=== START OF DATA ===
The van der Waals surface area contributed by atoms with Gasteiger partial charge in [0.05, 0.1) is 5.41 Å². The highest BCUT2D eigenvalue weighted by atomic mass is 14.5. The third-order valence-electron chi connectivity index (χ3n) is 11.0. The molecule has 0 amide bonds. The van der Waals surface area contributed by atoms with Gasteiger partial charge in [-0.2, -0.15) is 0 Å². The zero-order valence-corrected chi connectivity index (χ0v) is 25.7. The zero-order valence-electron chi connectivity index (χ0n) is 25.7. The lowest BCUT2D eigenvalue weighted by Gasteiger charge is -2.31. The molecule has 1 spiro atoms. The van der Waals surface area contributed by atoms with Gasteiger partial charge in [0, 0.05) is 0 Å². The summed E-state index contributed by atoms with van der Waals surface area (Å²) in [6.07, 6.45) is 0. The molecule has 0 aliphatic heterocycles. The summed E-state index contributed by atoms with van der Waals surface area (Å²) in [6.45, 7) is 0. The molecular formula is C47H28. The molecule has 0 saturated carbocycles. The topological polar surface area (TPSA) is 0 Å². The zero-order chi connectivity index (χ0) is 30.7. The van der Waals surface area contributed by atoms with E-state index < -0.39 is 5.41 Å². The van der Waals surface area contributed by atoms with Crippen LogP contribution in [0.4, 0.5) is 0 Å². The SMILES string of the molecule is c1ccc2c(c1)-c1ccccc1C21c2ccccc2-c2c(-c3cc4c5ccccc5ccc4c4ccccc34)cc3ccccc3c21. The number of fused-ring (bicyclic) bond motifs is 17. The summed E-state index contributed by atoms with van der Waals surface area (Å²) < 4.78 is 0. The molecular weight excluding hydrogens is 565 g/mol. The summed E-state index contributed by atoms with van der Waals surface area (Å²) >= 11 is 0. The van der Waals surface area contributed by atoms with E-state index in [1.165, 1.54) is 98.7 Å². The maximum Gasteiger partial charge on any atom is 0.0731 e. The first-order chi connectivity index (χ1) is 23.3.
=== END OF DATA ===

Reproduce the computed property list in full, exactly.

The van der Waals surface area contributed by atoms with Gasteiger partial charge in [0.05, 0.1) is 5.41 Å². The highest BCUT2D eigenvalue weighted by atomic mass is 14.5. The third-order valence-electron chi connectivity index (χ3n) is 11.0. The molecule has 0 amide bonds. The van der Waals surface area contributed by atoms with Gasteiger partial charge in [-0.2, -0.15) is 0 Å². The zero-order valence-corrected chi connectivity index (χ0v) is 25.7. The zero-order valence-electron chi connectivity index (χ0n) is 25.7. The lowest BCUT2D eigenvalue weighted by Gasteiger charge is -2.31. The molecule has 1 spiro atoms. The van der Waals surface area contributed by atoms with Gasteiger partial charge in [0, 0.05) is 0 Å². The summed E-state index contributed by atoms with van der Waals surface area (Å²) in [6.07, 6.45) is 0. The molecule has 0 aliphatic heterocycles. The summed E-state index contributed by atoms with van der Waals surface area (Å²) in [6.45, 7) is 0. The molecular formula is C47H28. The molecule has 0 saturated carbocycles. The topological polar surface area (TPSA) is 0 Å². The zero-order chi connectivity index (χ0) is 30.7. The van der Waals surface area contributed by atoms with E-state index < -0.39 is 5.41 Å². The van der Waals surface area contributed by atoms with Crippen LogP contribution in [0.4, 0.5) is 0 Å². The SMILES string of the molecule is c1ccc2c(c1)-c1ccccc1C21c2ccccc2-c2c(-c3cc4c5ccccc5ccc4c4ccccc34)cc3ccccc3c21. The number of fused-ring (bicyclic) bond motifs is 17. The summed E-state index contributed by atoms with van der Waals surface area (Å²) < 4.78 is 0. The molecular weight excluding hydrogens is 565 g/mol. The summed E-state index contributed by atoms with van der Waals surface area (Å²) >= 11 is 0. The van der Waals surface area contributed by atoms with E-state index in [1.165, 1.54) is 98.7 Å². The maximum Gasteiger partial charge on any atom is 0.0731 e. The first-order chi connectivity index (χ1) is 23.3.